New software has been developed that mines information from casino loyalty cards in order to identify problem gamblers before they develop a serious problem. The software, created by Canadian Dr. Tony Schellink, will first be implemented in Sky City Casino in Auckland, New Zealand. Hopefully it will become the industry standard for ‘host responsibility’ practices, which denotes the measures casinos take to ensure their players are happy and healthy instead of exploiting problem gambling to increase revenue.
This software has been greatly lauded by problem gambling advocacy groups, with their only criticism being that it hasn’t been implemented sooner. At the moment, host responsibility can only step in once players are in obvious distress: players crying or falling asleep at machines signal to staff that there’s a problem. But this software analyses habits so carefully that it can alert host responsibility staff to the players at risk for developing addictions before the players themselves even realise they’re sliding down the slippery slope to problem gambling.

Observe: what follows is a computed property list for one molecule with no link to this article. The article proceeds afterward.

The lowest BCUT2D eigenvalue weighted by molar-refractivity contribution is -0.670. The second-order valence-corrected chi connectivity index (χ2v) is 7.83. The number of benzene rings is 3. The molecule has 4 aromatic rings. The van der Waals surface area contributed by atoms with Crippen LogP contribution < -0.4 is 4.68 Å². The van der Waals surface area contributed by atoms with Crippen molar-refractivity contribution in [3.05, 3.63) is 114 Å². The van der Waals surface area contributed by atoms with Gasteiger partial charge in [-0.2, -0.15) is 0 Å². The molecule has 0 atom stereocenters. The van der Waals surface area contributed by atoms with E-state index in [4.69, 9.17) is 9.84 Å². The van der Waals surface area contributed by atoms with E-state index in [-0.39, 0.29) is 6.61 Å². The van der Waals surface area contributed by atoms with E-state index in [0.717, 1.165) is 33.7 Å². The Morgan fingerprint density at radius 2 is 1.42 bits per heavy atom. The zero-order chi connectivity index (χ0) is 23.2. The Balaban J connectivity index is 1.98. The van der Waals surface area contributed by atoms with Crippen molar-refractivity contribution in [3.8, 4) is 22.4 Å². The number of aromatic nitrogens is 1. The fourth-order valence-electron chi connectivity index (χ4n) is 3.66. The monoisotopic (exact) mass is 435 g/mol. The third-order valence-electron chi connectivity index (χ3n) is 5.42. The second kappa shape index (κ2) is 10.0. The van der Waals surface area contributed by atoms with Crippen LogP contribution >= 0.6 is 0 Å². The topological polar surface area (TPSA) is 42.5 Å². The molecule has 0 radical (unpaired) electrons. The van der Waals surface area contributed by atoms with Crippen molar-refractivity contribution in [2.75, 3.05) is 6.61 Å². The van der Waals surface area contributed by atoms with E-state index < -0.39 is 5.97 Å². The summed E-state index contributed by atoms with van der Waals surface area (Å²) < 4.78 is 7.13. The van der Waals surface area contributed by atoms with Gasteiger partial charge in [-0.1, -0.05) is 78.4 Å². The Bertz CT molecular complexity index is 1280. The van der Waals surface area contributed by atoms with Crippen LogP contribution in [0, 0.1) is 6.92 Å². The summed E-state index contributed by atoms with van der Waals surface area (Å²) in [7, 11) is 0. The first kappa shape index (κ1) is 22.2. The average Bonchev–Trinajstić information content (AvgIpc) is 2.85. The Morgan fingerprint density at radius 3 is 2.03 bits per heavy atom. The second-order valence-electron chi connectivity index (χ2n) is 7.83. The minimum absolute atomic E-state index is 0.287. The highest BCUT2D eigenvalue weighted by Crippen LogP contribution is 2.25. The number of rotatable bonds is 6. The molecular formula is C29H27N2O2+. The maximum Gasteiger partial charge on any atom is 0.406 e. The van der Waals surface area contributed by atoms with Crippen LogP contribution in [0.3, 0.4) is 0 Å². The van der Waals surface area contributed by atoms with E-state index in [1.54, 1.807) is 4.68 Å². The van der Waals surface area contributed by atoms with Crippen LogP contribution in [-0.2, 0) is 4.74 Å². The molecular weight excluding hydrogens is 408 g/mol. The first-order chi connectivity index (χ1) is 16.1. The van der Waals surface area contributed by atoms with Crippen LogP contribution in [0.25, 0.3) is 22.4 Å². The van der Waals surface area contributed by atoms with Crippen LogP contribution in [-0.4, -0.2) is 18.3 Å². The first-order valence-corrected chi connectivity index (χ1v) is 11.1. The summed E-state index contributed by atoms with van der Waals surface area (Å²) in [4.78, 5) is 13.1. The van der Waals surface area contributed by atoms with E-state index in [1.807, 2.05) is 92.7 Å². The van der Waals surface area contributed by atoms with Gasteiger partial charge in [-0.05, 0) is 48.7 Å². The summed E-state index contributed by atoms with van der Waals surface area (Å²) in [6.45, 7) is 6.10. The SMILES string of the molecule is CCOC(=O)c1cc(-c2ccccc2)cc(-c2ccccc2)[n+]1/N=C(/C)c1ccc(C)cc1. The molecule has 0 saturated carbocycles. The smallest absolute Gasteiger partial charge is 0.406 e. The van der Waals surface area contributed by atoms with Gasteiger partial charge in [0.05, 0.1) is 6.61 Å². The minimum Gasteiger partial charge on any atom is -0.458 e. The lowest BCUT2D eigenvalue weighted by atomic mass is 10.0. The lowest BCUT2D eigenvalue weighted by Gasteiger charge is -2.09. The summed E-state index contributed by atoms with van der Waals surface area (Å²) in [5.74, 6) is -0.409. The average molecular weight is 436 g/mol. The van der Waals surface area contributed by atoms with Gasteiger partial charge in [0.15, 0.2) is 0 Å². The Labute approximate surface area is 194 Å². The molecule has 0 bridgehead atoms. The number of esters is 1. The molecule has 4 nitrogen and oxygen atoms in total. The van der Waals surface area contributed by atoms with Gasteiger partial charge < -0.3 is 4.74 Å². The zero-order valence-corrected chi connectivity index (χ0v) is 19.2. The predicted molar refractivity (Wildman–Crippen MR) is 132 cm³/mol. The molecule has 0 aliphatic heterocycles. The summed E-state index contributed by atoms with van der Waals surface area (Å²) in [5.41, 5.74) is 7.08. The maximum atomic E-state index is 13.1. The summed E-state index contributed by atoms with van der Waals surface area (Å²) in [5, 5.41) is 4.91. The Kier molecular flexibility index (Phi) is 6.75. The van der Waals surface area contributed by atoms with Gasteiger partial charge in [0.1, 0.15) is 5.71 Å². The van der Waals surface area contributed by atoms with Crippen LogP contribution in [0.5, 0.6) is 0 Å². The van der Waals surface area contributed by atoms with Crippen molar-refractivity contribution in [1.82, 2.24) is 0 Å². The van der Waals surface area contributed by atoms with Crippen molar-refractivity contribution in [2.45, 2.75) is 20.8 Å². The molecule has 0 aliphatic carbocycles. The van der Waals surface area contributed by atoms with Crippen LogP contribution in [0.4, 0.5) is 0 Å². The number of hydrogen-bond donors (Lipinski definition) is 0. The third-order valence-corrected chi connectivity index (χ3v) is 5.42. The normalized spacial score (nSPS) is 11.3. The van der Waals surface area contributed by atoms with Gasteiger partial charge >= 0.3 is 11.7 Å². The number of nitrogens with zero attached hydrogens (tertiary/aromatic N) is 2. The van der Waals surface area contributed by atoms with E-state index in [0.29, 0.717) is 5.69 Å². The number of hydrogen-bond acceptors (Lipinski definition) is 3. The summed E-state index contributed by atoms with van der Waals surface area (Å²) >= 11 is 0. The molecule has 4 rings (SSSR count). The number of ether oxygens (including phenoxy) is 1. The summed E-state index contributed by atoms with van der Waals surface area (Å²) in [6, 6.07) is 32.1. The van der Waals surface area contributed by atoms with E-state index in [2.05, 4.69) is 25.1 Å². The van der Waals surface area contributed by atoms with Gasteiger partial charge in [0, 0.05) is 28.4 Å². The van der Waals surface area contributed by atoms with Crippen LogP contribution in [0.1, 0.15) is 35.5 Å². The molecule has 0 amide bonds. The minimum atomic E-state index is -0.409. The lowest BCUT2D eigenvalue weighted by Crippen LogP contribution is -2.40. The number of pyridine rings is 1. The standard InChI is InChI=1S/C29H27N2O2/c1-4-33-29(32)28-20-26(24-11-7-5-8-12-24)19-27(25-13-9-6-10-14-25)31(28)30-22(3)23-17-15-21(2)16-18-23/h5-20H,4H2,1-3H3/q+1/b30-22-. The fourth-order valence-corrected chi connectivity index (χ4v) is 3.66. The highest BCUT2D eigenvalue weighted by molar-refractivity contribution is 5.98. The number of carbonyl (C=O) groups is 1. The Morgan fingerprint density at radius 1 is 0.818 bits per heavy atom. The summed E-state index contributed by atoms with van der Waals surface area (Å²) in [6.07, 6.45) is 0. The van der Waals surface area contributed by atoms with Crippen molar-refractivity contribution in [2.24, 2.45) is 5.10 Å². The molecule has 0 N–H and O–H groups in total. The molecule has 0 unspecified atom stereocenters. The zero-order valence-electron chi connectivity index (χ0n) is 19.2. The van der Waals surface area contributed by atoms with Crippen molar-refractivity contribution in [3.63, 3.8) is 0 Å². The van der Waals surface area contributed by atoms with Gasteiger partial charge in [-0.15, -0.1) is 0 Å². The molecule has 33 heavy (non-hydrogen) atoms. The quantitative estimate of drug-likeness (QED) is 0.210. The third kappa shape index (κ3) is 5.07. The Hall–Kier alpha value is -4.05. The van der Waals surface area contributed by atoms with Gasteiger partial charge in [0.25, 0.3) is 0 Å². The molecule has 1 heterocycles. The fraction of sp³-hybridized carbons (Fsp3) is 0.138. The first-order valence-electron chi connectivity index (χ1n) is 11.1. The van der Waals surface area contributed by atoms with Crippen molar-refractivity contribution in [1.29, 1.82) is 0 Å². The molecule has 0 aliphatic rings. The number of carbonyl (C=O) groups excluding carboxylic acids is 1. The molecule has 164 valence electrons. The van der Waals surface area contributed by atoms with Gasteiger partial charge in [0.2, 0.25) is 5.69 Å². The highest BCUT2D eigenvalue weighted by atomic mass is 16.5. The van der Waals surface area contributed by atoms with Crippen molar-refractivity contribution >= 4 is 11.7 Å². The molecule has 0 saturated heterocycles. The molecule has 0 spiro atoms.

It’s possible that some casinos aren’t happy to implement the system because it would affect their bottom line: Sky City alone is estimated to have gained $90 million in video-poker revenues from at-risk gamblers. But they have been required to install and use the system as a prerequisite for their licence, and Casino Jones believes that this practice should definitely be the industry standard.